Letter to Dr D G Bird, County Archaeological Officer, from Stuart Needham.

‘Dear David

ROUND MOUND ON CULVERSWELL HILL C. SU 89234561.

Thank you for notifying of this earthwork;  I have recently had the opportunity of visiting the site.  I found a sizeable round mound approximately 24.8m diameter and perhaps approaching 2m in height.

The top of the mound has been mutilated in the past by the digging of a cross-shaped trench, now much silted.  Around roughly half of the mound’s base may be detected traces of a ditch 2.8m across and at present barely 0.2m deep.  The mound is sited on the end of an eastward facing spur with steep slopes on three sides.  The ditch peters out here, perhaps there having been no necessity for it, or otherwise it has been removed or concealed by a greater degree of erosion down the slopes.  Inspection of the side of a foxhole suggested a possible composite mound structure, but as usual such evidence is ambiguous.  The ground to the west rises gently and evenly with no indications of undulations frequent in this sort of sandy terrain resulting from natural agencies, or extractive disturbance.  There are some rhododendron clumps immediately to the west of the mound, but no sign of any associated landscaping.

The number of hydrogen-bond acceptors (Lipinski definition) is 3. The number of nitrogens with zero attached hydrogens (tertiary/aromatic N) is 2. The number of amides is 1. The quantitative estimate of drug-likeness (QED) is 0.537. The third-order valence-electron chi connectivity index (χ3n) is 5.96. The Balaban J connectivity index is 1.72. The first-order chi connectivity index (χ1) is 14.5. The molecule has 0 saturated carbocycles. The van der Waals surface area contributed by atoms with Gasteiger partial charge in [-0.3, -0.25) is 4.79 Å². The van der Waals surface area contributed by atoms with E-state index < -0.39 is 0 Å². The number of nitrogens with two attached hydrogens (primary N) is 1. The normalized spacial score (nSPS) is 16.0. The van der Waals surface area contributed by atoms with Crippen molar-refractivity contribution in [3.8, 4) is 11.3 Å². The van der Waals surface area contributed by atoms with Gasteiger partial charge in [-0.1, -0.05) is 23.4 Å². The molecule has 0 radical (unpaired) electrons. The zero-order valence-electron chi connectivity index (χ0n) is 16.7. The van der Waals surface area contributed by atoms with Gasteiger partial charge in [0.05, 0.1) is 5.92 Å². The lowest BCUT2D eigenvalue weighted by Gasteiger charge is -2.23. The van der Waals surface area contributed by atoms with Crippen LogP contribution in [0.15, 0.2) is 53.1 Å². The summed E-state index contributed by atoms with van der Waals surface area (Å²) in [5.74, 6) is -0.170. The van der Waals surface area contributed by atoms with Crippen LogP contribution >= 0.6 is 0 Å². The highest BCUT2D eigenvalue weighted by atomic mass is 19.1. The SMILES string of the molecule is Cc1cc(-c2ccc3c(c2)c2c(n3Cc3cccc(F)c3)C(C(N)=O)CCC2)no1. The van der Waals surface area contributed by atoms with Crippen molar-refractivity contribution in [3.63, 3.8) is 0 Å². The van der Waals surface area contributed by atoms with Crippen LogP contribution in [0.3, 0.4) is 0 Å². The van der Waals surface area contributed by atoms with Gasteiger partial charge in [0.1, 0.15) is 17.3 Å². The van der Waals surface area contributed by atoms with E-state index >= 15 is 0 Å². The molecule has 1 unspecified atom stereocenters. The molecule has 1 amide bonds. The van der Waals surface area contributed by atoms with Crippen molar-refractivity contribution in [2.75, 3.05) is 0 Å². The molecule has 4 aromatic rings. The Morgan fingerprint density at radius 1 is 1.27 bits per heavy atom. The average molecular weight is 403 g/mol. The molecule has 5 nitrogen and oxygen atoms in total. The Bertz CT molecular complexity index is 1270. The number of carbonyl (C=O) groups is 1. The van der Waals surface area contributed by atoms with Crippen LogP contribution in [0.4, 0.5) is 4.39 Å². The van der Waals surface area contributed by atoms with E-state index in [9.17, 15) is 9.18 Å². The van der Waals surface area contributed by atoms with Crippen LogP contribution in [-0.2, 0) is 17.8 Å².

In my opinion the extant features – the size, circular plan, evidence for a ditch, and its siting – are strongly in favour of it being a genuine ditched bowl barrow, which would of course normally be referable to the earlier Bronze Age.  Other possibilities such as a natural mound, a feature of relatively recent landscaping, or the base of a post windmill, can I think be reasonably dismissed for the present.

It really is astonishing that that such a fine upstanding monument should have escaped notice for so long in view of the proximity of the triple (sic) bell barrow on Crooksbury Common!